My money matters, with TV's Kevin McCloud

Published by Rob Goodman on 23 April 2015.
Last updated on 24 April 2015

Kevin McCloud

When Grand Designs started, did you ever imagine it would still be on our screens 15 years later?

In the early planning stages, we didn't even know if the show would feature any makeovers. We decided to make it much more documentary style - just turn up and see what happens. I thought one surveyor and his dog would watch it but it seemed to strike a chord. Around 2006 was our finest hour - we hit 5.6 million viewers, more than any programme on any other channel.

There have been so many memorable homes and people on the show. Which/who are your favourites?

Two girls who built their house on the Isle of Skye. I fell in love with that place - it's a great favourite of mine. The house sits on the northern tip of the island and was designed to minimise the overall visual impact in such a setting and withstand extreme weather, too.

And Paddy in the latest series, who built a house out of shipping containers. For me, one of the most glorious revelations in a gorgeous setting in Northern Ireland.

And what about the horror stories? Which particularly stick out in your mind?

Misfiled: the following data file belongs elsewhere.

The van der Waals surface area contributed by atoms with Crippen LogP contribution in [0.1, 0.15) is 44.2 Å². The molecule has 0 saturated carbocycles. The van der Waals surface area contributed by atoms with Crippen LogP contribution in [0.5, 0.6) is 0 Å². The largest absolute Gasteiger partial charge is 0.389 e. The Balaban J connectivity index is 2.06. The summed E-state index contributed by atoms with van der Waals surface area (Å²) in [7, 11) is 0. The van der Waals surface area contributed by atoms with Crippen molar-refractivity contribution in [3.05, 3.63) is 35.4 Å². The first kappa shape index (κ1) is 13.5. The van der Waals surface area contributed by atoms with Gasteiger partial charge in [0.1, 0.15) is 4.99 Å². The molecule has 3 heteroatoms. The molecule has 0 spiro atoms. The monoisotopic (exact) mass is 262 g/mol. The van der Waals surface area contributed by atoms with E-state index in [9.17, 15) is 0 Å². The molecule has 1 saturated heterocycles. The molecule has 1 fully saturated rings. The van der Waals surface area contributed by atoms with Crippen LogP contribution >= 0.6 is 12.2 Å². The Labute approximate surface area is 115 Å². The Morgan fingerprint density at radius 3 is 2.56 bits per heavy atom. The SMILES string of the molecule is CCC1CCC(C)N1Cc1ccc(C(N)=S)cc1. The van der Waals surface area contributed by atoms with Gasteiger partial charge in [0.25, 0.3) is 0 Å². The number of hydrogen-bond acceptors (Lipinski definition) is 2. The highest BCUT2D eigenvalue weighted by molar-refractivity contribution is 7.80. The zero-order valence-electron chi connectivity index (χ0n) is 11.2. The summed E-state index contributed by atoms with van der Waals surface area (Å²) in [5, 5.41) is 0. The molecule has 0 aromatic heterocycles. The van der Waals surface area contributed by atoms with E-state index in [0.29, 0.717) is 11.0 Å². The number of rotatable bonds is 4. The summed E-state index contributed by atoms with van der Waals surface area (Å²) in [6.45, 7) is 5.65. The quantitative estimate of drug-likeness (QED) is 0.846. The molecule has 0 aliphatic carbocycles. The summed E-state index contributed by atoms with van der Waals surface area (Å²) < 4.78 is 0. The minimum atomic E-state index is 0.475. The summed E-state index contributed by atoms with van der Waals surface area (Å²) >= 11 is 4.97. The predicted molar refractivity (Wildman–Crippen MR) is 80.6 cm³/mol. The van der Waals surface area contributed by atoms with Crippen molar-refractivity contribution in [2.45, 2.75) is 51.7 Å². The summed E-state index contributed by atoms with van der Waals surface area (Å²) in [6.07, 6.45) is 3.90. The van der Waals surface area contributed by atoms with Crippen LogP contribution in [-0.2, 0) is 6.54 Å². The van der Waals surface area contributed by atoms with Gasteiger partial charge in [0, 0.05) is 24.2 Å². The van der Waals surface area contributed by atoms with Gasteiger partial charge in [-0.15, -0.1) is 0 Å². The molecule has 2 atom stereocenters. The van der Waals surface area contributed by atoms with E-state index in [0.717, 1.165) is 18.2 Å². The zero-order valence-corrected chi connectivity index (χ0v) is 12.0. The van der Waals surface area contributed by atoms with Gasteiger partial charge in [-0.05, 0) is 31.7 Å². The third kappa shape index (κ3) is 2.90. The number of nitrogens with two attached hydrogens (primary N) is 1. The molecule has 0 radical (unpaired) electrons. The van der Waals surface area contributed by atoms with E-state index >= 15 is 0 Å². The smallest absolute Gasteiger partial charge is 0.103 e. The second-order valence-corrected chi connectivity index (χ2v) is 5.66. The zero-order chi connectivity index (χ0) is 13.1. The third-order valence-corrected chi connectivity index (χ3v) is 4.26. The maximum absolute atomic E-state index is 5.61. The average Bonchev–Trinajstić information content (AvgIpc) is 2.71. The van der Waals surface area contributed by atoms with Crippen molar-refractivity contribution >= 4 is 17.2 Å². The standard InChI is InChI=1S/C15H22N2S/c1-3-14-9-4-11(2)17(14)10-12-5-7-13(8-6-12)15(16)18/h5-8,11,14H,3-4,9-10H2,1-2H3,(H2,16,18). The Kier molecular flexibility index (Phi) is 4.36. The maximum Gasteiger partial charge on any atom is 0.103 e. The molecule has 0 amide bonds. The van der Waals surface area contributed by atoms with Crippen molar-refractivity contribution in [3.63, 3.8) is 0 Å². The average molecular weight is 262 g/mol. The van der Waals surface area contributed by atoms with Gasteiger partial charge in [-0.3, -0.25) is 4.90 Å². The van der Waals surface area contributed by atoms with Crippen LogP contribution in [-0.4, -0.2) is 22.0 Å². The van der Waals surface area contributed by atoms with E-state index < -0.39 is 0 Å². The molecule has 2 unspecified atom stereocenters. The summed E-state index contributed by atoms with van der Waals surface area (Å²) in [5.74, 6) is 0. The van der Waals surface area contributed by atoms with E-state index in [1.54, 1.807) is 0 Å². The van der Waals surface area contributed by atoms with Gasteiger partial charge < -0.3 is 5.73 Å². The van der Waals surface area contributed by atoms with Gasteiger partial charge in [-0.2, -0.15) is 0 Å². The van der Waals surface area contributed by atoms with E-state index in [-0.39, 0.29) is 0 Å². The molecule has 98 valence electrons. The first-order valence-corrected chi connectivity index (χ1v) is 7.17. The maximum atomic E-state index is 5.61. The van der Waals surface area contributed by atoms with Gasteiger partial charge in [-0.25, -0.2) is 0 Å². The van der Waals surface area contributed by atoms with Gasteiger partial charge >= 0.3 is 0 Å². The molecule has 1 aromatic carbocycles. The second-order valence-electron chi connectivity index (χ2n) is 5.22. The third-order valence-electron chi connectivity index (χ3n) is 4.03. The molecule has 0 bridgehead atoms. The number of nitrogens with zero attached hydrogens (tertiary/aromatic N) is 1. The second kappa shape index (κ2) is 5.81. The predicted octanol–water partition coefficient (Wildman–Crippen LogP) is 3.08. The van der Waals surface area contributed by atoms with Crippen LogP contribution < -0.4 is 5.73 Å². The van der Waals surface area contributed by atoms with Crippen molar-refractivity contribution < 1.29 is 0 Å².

The biggest problem we ever had was one that didn't even make it to the screen. There was a family building a house in Wimbledon and it turned out they handed over what they thought was a deposit on the project for the build work above ground.

In actual fact, the groundwork had swallowed up the whole budget and they had no money left, so had to sell the site. It was a tragedy; it always breaks your heart when people hit difficulties like that.

What can be done to help young people get on the property ladder?

First of all, we should create a healthy renting culture with lots of different renting models. We should not get too hung up on the ownership. Secondly, we need to be more creative in how people own or part-own. Because, frankly, when you take out a mortgage, you only part-own your house anyway. I think we need to take the heat out the market and consider fiscal ways to do that.

If we don't get people on to the housing market at the bottom, we have a dysfunctional market – it's that simple; it's broken.

What other projects are you working on?

I've got a four-part series coming out this autumn all about where we live: the town, the suburb, rural environment and the remote. I've also got a new series coming out at the end of April, it's called Kevin McCloud: Escape to the Wild. We visited families living in the four corners of the earth and it was amazing to film.

And finally, what's the best advice about money you've ever had?

Give it all away! You can't take it with you.

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